A fingerprint scan, an eyescan, and a headshot photo are being taken for every Indian right now. The database started out as a voluntary program before becoming mandatory.
The "biometric identification program" called "AADHAR" now has 1.15b people in its database -- 99% of all Indian adults are documented.
Many Indians don't otherwise have birth certificates or other documentation. There is also a lot of fraud and theft related to identity (not just with crossing borders and regular crime, but also with the government's attempts to send money to assist the poor) in the country of many uneducated people.
Now in India every bank account and tax return must be linked to a person's biometric ID, and an AADHAR is required to receive any government benefits. According to the government, this is expected to save India around $11b per year.
The project cost the equivalent of $1.5b dollars, and was undertaken in the name of security as well as order, including monitoring border-crossers between Indian and Pakistan and Bangladesh.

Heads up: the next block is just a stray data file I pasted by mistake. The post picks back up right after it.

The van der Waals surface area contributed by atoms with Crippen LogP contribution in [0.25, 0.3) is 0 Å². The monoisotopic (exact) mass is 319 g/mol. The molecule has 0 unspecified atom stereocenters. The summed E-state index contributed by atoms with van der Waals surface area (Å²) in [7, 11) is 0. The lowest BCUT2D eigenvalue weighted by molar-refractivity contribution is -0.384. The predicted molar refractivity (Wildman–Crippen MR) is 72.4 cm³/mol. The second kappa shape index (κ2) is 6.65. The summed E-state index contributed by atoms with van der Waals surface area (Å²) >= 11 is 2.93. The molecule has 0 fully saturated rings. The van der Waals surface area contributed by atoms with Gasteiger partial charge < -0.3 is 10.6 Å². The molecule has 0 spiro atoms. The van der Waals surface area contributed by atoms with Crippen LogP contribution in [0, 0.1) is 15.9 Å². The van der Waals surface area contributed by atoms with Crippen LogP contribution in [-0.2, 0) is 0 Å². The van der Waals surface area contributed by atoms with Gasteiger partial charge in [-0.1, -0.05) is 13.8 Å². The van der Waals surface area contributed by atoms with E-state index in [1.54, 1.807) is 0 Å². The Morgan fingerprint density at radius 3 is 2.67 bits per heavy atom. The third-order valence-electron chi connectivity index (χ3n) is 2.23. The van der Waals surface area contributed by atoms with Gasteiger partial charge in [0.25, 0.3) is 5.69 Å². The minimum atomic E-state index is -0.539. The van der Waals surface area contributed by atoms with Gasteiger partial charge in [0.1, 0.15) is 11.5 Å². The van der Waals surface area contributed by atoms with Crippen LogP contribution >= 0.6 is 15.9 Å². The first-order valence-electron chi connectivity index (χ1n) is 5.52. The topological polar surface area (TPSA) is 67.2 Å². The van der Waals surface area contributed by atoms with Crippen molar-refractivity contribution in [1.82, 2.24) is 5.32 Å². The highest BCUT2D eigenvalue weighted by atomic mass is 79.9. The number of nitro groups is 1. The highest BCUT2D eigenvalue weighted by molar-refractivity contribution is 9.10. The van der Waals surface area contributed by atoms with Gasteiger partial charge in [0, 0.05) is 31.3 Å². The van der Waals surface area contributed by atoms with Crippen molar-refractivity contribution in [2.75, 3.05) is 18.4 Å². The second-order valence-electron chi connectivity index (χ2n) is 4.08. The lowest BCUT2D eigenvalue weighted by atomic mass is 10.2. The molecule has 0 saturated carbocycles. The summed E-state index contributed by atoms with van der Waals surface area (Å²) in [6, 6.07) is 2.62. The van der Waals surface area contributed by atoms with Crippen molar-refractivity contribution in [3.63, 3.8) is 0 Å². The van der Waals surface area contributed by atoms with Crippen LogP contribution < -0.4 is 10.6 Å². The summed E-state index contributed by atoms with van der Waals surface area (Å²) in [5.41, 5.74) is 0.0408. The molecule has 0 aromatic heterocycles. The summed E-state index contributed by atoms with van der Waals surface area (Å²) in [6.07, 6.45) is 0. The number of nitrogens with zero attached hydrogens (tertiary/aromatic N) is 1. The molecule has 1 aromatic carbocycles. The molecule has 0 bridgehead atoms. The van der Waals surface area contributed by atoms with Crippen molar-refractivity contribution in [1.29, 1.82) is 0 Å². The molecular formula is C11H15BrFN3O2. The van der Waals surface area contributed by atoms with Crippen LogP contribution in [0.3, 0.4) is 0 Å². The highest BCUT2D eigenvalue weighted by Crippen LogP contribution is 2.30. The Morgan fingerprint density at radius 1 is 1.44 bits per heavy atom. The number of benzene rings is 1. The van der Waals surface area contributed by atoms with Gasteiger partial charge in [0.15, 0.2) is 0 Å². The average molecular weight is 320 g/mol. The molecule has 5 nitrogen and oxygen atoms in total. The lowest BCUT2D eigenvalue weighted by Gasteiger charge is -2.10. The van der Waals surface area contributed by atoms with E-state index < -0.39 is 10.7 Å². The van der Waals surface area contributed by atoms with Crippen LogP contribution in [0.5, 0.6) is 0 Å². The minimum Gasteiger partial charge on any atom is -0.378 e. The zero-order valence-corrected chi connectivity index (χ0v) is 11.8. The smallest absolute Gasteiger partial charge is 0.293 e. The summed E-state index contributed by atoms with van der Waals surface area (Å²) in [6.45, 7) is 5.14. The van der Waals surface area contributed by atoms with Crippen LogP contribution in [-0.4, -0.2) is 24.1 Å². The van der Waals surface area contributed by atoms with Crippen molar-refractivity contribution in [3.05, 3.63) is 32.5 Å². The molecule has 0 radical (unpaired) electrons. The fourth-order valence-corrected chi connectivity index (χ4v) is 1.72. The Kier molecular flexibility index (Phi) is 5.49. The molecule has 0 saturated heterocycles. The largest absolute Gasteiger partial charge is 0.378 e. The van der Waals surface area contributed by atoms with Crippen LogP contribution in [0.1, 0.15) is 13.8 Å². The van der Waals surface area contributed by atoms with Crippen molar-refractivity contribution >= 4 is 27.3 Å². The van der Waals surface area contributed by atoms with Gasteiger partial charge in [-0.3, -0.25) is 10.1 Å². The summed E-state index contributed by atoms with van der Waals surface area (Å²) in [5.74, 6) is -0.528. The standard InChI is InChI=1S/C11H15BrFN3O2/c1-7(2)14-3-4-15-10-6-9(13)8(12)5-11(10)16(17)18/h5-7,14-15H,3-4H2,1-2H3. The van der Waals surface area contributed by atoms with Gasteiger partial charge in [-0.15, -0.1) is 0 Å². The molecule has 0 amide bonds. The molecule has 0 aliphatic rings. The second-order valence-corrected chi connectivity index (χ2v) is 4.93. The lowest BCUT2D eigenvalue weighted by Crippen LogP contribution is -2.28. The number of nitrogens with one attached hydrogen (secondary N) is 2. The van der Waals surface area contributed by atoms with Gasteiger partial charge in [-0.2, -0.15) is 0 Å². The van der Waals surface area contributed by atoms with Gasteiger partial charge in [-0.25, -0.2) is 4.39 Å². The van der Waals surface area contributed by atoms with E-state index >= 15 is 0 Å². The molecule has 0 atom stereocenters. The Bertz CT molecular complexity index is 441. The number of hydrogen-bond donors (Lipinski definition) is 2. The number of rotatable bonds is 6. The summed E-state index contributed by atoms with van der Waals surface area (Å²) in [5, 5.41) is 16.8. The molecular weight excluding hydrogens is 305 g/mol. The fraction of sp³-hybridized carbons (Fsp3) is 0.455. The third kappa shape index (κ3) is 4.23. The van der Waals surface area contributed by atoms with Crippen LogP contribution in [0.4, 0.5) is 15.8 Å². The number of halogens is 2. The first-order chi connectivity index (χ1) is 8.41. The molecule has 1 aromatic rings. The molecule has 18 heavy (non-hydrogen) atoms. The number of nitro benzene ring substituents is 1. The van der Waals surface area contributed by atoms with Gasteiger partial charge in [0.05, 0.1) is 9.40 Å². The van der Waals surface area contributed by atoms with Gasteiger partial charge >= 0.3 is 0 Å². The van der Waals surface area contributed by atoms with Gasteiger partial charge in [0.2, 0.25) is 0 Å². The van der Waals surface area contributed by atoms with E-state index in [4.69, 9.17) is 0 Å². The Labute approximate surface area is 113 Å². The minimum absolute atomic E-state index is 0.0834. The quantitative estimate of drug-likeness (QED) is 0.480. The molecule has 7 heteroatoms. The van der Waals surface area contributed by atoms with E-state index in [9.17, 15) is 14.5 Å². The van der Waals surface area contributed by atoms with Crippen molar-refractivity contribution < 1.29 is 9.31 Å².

There is criticism. Rights groups say the savings are not as great as the government claims, and fraud can still go on because a middle man whose role it is to confirm AADHAR and distribute government welfare can still deny resources or engage in corrupt behavior. There have already been leaks of personal data as well.
The country's supreme court has confirmed the right of the government to link AADHAR to social benefits and tax returns, but hasn't yet ruled on whether the state can force Indians to register without violating his right to privacy.